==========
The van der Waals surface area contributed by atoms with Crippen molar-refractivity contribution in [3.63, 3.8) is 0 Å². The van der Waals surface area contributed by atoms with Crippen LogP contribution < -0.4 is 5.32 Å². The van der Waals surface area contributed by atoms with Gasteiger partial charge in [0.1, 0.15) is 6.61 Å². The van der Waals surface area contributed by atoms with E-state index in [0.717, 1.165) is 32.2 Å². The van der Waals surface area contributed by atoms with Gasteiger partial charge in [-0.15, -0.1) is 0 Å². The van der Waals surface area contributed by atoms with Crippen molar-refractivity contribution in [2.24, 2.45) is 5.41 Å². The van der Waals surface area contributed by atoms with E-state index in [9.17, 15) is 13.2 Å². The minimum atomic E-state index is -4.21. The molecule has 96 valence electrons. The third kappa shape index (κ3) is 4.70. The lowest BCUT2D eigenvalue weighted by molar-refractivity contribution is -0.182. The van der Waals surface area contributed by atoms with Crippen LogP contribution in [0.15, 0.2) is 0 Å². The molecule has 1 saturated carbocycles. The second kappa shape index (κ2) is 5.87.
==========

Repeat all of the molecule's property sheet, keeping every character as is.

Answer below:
The van der Waals surface area contributed by atoms with Crippen molar-refractivity contribution in [3.63, 3.8) is 0 Å². The van der Waals surface area contributed by atoms with Crippen LogP contribution < -0.4 is 5.32 Å². The van der Waals surface area contributed by atoms with Gasteiger partial charge in [0.1, 0.15) is 6.61 Å². The van der Waals surface area contributed by atoms with E-state index in [0.717, 1.165) is 32.2 Å². The van der Waals surface area contributed by atoms with Gasteiger partial charge in [-0.15, -0.1) is 0 Å². The van der Waals surface area contributed by atoms with Crippen molar-refractivity contribution in [2.24, 2.45) is 5.41 Å². The van der Waals surface area contributed by atoms with E-state index in [9.17, 15) is 13.2 Å². The minimum atomic E-state index is -4.21. The molecule has 96 valence electrons. The third kappa shape index (κ3) is 4.70. The lowest BCUT2D eigenvalue weighted by molar-refractivity contribution is -0.182. The van der Waals surface area contributed by atoms with Crippen LogP contribution in [0.15, 0.2) is 0 Å². The molecule has 1 saturated carbocycles. The second kappa shape index (κ2) is 5.87.